What types of signals do cells use to communicate?2017-11-02T10:32:24+08:30

What types of signals do cells use to communicate?

Cells not only interact with their immediate microenvironment, but may also detect and respond to signals originating much further away. Signaling pathways may be classified according to the source of a signaling molecule or ligand.

long-distance-local-communication

Depending on the ligand’s origin (from the same cell, from the neighbour cell or from far distance), recptor-ligand interaction and signaling pathway activation is classified into four different types: autocrine, endocrine, paracrine and juxtacrine. Activation of either of these pathways ultimately results in gene expression.

Endocrine signaling

Endocrine signaling is an example of long distance communication between hormone producing cells, tissues and glands and cells that express hormone receptor molecules. The hormones themselves are small molecules or glycoproteins that are usually secreted into the blood stream before being distributed throughout the body. Endocrine signals often originate from within the brain, however other glands and organs, including the thyroid gland, stomach, pancreas, liver, kidneys and reproductive organs, also produces hormones. One endocrine signal that must travel a great distance is that of follicle-stimulating hormone (FSH), which is sent from the anterior pituitary gland to the testes or ovaries where it stimulates the maturation of germ cells.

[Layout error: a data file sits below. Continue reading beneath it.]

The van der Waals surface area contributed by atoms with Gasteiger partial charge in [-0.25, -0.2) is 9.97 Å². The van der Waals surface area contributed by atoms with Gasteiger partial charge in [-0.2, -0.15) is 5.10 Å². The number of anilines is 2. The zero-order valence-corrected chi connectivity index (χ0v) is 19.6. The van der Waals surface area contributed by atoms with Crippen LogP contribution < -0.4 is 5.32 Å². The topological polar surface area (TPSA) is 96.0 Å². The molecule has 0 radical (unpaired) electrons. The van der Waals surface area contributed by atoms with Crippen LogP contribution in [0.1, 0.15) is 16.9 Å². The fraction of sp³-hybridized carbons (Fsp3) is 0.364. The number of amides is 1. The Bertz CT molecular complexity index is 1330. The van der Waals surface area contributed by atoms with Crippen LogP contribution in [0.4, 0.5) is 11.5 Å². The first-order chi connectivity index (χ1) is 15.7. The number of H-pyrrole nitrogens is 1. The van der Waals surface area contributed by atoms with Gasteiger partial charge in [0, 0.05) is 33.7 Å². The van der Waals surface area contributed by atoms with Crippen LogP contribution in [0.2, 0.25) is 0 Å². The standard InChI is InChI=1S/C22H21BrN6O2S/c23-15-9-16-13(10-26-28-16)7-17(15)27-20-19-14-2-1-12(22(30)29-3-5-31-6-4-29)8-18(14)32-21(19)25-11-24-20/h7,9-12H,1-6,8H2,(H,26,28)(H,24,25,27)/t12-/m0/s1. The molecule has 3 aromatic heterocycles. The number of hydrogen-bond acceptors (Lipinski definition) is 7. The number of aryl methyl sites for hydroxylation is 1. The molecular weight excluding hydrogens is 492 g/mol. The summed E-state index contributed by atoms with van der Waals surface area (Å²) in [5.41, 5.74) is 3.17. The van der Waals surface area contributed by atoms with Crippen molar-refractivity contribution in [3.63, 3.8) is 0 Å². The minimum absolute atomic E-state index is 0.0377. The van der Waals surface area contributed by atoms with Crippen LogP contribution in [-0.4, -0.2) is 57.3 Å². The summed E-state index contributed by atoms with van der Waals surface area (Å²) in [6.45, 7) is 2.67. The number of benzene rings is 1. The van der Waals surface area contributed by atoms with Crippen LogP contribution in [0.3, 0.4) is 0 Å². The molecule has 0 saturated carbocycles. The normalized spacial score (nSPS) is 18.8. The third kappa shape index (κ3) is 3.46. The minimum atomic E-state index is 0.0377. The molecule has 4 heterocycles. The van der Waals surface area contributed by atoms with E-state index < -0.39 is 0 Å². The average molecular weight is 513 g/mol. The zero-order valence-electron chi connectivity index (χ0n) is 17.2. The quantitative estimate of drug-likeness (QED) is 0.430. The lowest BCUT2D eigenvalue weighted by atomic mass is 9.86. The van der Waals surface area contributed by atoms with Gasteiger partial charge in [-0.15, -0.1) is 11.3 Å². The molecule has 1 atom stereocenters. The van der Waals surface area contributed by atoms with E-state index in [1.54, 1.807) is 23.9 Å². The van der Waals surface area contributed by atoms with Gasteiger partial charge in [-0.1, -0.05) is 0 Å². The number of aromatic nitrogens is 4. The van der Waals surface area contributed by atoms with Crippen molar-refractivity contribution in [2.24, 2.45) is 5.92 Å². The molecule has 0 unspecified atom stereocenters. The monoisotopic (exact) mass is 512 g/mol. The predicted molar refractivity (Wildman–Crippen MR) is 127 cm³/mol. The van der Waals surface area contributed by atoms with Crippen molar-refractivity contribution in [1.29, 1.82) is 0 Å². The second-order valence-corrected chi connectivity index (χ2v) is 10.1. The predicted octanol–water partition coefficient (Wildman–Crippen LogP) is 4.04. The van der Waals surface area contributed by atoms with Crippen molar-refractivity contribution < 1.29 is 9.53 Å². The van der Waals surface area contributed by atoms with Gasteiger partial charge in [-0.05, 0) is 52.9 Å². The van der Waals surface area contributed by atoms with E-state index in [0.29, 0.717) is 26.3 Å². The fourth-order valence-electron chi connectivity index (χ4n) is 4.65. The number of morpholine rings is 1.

Paracrine signaling

Paracrine signaling occurs between cells in close proximity to each other. Here, a soluble signaling molecule secreted by one cell diffuses to another cell in the local neighborhood. For instance, neurotransmitters secreted by neurons diffuse a few nanometers before binding to receptors on target neurons or muscle cells. Another example is the release of chemokines by neutrophils, which attract other cells through a process known as chemotaxis.

Juxtacrine signaling

Juxtacrine signaling occurs between neighboring cells that are in physical contact with each other. In this case, the signaling molecule is not free, but is instead bound to the membrane of the cell. It may then interact with a receptor on the membrane of an adjacent cell. An example of juxtacrine signaling is the interaction between the notch receptor, and its ligand, ‘delta’. Cell-cell junctions that contain cadherin complexes also work in a similar manner.

Autocrine signaling

In autocrine signaling, the signaling molecule originates from the target cell itself. This occurs when cells express receptors to a ligand they secrete. For example, blood platelets secrete eicosanoids, which influence their own activity. Autocrine signaling has also been observed during embryo development.

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